Stacey Buchanan



Dundee Scotland



I was diagnosed with juvenile idiopathic arthritis (JIA) at 9 years old, but my symptoms appeared around 8 years old. I only had it in hands at feet at first but by 11 all joints apart. From jaw and spine was inflicted. By 12 both my hips had crumbled away. Which my specialists hadn’t realized so the damage was done and was told before my 15th birthday I would need them both replaced. I was in a wheelchair full time until I was given the operation in March 2004. I was 14 at the time.

My spine was affected a few years after this my left ankle was now fused. In a ballet position, and my left knee was replaced at 23. Because my JIA didn’t go into remission I was diagnosed with chronic rheumatoid arthritis into adult hood. I have tried many medications. Strong painkillers, steroids, anti-inflammatories, injections. But up until I was 26 nothing worked for me or my body rejected them.

I was on steroids as a child which caused weight gain and bullying. I was on methotrexate for over 14 years which affected my liver and made me miserable, sick all the time- after all it’s a form of chemotherapy. At 26 I tried on my first biologic injection it worked only briefly, so tried on another and developed hives, blisters. Then I tried a new medication called, baricitinib. I was so happy it wasn’t an injection! It’s a daily tablet and for the first time since being diagnosed I see a bright future. Although I’m waiting on my hips to be redone, I’m currently going through a bad patch. This new tablet has been my savior.




Bio (Who are you? What do you do? Tell me about yourself):

I’m currently studying Psychology at the moment, I love it!

I enjoy all things creative, baking, cooking, drawing, painting and arts & crafts. I love challenging myself. I also love to use my hands and I think if you have RA, especially in your hands if you don’t use them, you lose them. I also love learning new skills or just learning in general, especially history and the way the mind and body works.

Also, I love to travel, whether it being in amazing Scotland or elsewhere. We have magnificent places you must see. Further afield I’ve been to Amsterdam, England, Milan and Salou but have lots of plans to see other places.


Is there anything that helps you rise above your condition? (Include anything that has worked for you. Examples: conventional medication, supplements, alternative treatments, diet, your faith, religion, healers, spirituality, exercise. Please also include any advice, tips or tricks you may have)

I don’t think controlling RA symptoms is all about medication. I believe having a steady weight and keeping healthy is key. My weight ballooned to over 98kg (217 lbs) I felt miserable. I did something about it and after four years I am maintaining at 58kg (128 lbs). I learned about nutrition, exercise and what made me flare. RA is an unpredictable disease and if you can help make it a little easier, why not?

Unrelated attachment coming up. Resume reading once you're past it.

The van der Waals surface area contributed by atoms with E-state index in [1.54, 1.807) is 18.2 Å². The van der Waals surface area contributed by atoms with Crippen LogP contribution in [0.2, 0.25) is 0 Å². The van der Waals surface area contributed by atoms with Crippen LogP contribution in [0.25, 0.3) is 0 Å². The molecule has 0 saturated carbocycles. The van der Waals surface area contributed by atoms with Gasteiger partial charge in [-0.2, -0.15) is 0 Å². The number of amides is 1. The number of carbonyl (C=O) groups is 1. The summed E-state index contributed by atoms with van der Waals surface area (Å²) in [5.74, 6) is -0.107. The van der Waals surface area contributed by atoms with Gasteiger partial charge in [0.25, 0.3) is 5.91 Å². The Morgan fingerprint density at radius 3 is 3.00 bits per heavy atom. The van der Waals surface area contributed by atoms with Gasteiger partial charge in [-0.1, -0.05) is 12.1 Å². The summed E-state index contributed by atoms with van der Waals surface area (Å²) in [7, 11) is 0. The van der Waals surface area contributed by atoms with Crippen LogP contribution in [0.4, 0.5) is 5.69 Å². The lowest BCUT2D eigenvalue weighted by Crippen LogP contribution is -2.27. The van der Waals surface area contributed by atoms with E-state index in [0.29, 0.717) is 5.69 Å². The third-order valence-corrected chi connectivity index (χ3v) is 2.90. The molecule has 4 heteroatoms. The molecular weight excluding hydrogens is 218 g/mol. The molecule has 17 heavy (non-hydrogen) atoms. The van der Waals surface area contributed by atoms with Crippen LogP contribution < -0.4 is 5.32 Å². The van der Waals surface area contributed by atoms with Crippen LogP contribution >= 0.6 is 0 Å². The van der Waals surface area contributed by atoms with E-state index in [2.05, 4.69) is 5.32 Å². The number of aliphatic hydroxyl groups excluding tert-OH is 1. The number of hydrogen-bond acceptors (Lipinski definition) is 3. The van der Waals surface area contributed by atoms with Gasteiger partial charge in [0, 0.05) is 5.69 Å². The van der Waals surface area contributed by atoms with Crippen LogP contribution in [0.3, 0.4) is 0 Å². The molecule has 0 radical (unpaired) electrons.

I have a wonderful support system. My family & friends are amazing, I’m so lucky I know this isn’t the case for all. I love every one of them and am grateful for everything they do for me. I think that’s why if I can help someone I will. I think RA has given me more empathy and sympathy for people and their pain.

Having this sort of illness makes you look at the world differently. When I have lots of bad days then I have a great day, I smile so much that I look like a child on Christmas morning ha-ha! I had a man a few months ago ask me, “Wow you look so happy did you win something?” but no it’s because I could walk that day. I just laughed and said “Yeah sort of.” I felt like I had won something- won a day with less pain.

I look at all situations with this child like wonder of doing things for the first time. I throw myself into things and give it my all.

Lastly, one of my pet peeves is when healthy people say they don’t have time for exercise or can’t exercise to stay healthy but I did it and I had days where I couldn’t move. Losing weight is 80% nutrition 20% exercise, we have to look after our bodies the best we can. I love to swim and go for walks, exercising makes me happy.


What does life look like at its best with your condition? (Describe a what a good day looks like)

A good day for me includes getting to do what I actually planned, going out with my family & friends not having to think about my RA, just fitting in doing what everyone else does. But if I wake up in the morning and can get up and move about freely I am happy.


What challenges have you faced with your condition?

I went through depression as many people with chronic illnesses do. I tried medications but it didn’t help me. Exercise was my anti-depressant.

Having an “invisible” illness is difficult because others judge you. My favorites are “you don’t look sick,” “but you could do it yesterday,” “your too young for arthritis,” “you shouldn’t be using that parking space you’re not disabled.”


They say our life experiences shape who we are.  How has your condition molded you to the person you are today? How has it inspired you and what strengths have you gained from your health journey?  

I think rheumatoid arthritis has helped shape me. I am grateful for small achievements and appreciate my life and live every moment. I take nothing for granted.


What is the one life motto or mantra that helps you to keep fighting/going on your condition and why? 

My favorite quote is also my mantra.

“Choose to be optimistic, it feels better.” – Dalai Lama XIV


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